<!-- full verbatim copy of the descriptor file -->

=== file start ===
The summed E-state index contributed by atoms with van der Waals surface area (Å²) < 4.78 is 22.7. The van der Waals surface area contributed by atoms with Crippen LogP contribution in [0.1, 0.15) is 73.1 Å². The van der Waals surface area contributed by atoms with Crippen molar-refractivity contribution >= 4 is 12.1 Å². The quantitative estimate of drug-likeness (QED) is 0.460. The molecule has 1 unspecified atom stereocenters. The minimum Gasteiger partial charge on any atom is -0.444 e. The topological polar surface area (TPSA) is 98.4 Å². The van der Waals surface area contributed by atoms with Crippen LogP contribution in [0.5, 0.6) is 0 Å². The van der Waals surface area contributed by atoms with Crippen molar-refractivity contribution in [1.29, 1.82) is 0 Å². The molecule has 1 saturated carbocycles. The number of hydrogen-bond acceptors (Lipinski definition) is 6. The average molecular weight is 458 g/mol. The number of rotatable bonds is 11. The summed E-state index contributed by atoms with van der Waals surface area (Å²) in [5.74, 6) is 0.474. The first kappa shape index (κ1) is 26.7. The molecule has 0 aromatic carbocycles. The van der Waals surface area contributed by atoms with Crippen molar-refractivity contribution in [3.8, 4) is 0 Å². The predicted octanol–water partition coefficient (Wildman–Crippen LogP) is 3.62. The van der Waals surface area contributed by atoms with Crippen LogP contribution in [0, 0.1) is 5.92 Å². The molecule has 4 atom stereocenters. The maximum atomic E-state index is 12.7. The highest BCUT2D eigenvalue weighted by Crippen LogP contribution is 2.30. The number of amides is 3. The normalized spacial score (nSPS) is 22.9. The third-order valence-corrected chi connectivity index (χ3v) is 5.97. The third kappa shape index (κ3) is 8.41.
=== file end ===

The summed E-state index contributed by atoms with van der Waals surface area (Å²) < 4.78 is 22.7. The van der Waals surface area contributed by atoms with Crippen LogP contribution in [0.1, 0.15) is 73.1 Å². The van der Waals surface area contributed by atoms with Crippen molar-refractivity contribution >= 4 is 12.1 Å². The quantitative estimate of drug-likeness (QED) is 0.460. The molecule has 1 unspecified atom stereocenters. The minimum Gasteiger partial charge on any atom is -0.444 e. The topological polar surface area (TPSA) is 98.4 Å². The van der Waals surface area contributed by atoms with Crippen LogP contribution in [0.5, 0.6) is 0 Å². The van der Waals surface area contributed by atoms with Crippen molar-refractivity contribution in [1.29, 1.82) is 0 Å². The molecule has 1 saturated carbocycles. The number of hydrogen-bond acceptors (Lipinski definition) is 6. The average molecular weight is 458 g/mol. The number of rotatable bonds is 11. The summed E-state index contributed by atoms with van der Waals surface area (Å²) in [5.74, 6) is 0.474. The first kappa shape index (κ1) is 26.7. The molecule has 0 aromatic carbocycles. The van der Waals surface area contributed by atoms with Crippen molar-refractivity contribution in [3.8, 4) is 0 Å². The predicted octanol–water partition coefficient (Wildman–Crippen LogP) is 3.62. The van der Waals surface area contributed by atoms with Crippen LogP contribution in [0, 0.1) is 5.92 Å². The molecule has 4 atom stereocenters. The maximum atomic E-state index is 12.7. The highest BCUT2D eigenvalue weighted by Crippen LogP contribution is 2.30. The number of amides is 3. The normalized spacial score (nSPS) is 22.9. The third-order valence-corrected chi connectivity index (χ3v) is 5.97. The third kappa shape index (κ3) is 8.41.